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Ben Perreau is the editor of NME.com, website of the legendary UK music paper that has major designs on the US. Launching a print magazine in the US would be prohibitively expensive – NME estimates around $75 million – but a website will be around $75,000. NME.com has just introduced a US news service and editorial on to the existing site. Perreau told paidContent that his team had spoken to a number of music management companies in the States including William Morris, The Firm and Ian Montone to find out more about the market. The consensus was “we need a title like yours” – Pitchfork is felt to be “extremely fringe” and tends to be quite reactionary. “So we decided to launch an American news service, the first of which has just started,” said Perreau. “That involves us building up our editorial team with international streams. It’s a huge project, effectively to grow the amount of news and blogs we have, and overall content, and build that out internationally.” NME is also running club nights under its brand name. The first was on 6 September at Spaceland in LA, and the next will be at a disused Chinese restaurant in New York’s meatpacking district soon. Next targets are Chicago, Seattle and the other big music cities, as well as a 15-date music tour under the NME brand next summer with two UK and two US bands.
So NME isn’t seeing an exodus of readers who prefer music-orientated communities on MySpace? “We’re in a different space to social net sites. What we do is more about music and is focused on that experience, whereas social nets are about all sorts. The key difference between us and MySpace is that we have got a voice and an authority that we use to drive our content and build up our content. MySpace is primarily a community without an editorial voice.” He agreed that it is a great way to find new bands, but it’s also a bit of a free-for-all – a relationship that NME has to manage. And echoing some of the chatter around the AOP conference, he said that with the growth of social nets, the value of professional journalism is being increasingly recognised. “The whole thing could be coming around, so we’ll end up still needing to have respect for professionals and journalists and I think that’s absolutely right.”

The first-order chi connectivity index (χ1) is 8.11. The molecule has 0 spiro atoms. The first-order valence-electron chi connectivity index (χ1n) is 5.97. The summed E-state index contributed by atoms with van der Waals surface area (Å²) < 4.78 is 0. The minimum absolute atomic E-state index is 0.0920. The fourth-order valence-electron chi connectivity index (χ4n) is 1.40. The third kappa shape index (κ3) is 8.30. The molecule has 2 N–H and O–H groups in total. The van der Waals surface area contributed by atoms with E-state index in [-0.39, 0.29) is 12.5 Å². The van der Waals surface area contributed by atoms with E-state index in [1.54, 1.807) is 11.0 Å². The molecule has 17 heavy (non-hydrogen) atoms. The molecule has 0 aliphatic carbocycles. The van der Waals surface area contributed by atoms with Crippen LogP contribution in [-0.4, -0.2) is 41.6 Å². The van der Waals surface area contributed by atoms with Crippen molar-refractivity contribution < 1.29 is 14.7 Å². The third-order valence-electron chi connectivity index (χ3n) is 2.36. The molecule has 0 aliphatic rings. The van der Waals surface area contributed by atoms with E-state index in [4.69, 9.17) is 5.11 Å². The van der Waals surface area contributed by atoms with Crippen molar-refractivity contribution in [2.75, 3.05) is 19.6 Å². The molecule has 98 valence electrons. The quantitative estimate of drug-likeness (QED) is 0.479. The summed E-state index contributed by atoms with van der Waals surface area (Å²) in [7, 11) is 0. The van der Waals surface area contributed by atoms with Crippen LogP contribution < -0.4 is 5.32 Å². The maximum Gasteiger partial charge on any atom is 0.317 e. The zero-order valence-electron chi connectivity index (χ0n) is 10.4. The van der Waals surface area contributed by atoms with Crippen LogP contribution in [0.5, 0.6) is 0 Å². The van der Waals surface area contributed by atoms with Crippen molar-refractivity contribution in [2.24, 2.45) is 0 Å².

NME.com is wise enough to offer interactivity in every possible way on its website. “We hear back a lot from our audience – we have a very passionate following of music fans. Woe betide anyone that gets a piece of gets a piece of music knowledge wrong on the message boards.”
And on mobile? NME has on-platform sites through O2 and shortly on Orange and Vodafone. “But for me,” said Perreau, “the future lies in off-platform and once they remove the walled garden that sits around mobile portals, we’re much more likely to be able to enjoy the kid of mobile community that everyone has talked about for so long. That utopian ideal of mobile internet will start to happen.”
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This article originally appeared in MediaGuardian.